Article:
Liability on the part of Mary C. Emery, as owner of the automobile, is derivative and is akin to that imposed on a master for the negligent acts of his servant under the doctrine of respondeat superior. (Vehicle and Traffic Law [Cons. Laws, ch. 71], § 59.) Section 59 creates a liability, but, although not enlarging the rights of an owner, does not attempt to impose liability unless the operation of the automobile has been negligent. Such liability on the part of the owner or master can arise only if the operator of the automobile is negligent. ( Pangburn v. Buick Motor Co., 211 N.Y. 228.) It having been adjudicated in the City Court action that the operator of the automobile owned by Mary C. Emery was not negligent as to the plaintiff Good Health Dairy Products Corporation or the plaintiff Vandeville, that question is foreclosed and the plea of res judicata is available to Mary C. Emery in suits brought against her.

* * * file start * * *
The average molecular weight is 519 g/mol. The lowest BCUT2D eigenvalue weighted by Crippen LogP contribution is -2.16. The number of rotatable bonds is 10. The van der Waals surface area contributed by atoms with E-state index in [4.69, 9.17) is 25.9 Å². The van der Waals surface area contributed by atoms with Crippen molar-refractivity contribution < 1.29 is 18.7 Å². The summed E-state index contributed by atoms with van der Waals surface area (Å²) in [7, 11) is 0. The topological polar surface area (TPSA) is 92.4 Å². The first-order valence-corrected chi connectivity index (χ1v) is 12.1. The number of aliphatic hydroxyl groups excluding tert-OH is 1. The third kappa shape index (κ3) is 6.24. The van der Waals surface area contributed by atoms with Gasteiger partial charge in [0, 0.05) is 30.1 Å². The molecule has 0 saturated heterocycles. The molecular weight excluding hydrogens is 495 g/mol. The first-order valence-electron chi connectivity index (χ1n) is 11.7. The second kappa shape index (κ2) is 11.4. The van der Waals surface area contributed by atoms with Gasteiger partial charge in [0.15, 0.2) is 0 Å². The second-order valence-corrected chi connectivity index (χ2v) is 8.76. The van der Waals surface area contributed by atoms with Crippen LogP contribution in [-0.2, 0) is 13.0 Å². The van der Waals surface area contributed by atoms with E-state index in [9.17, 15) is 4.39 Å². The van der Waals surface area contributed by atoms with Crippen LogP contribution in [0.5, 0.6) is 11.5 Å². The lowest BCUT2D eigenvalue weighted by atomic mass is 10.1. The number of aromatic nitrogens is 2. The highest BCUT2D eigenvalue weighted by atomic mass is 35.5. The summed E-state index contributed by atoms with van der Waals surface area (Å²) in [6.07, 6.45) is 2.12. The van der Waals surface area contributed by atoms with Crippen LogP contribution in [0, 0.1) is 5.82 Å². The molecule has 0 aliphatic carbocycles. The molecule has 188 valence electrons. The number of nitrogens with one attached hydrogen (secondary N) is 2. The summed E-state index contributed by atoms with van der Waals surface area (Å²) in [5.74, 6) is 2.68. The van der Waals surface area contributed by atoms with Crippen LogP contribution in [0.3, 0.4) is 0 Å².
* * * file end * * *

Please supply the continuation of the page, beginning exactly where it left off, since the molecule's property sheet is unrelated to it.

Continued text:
The doctrine of res judicata, as generally stated, is that an existing final judgment rendered upon the merits by a court of competent jurisdiction is conclusive of the rights of the parties or their privies in all other actions on the points in issue and adjudicated in the first suit. Despite the frequent statement that the plea is available only to parties to the prior action or their privies, and that the estoppel of the judgment must be mutual, there are a number of cases holding that to this rule there are so-called exceptions. "An apparent exception to this rule of mutuality has been held to exist where the liability of the defendant is altogether dependent upon the culpability of one exonerated in a prior suit, upon the same facts, when sued by the same plaintiff. See Portland Gold Mining Co. v. Stratton's Independence, 158 Fed. Rep. 63, where the cases are collected. * * * The cases in which it has been enforced are cases where the relation between the defendants in the two suits has been that of principal and agent, master and servant, or indemnitor and indemnitee." ( Bigelow v. Old Dominion Copper Co., 225 U.S. 111, 127, 128.)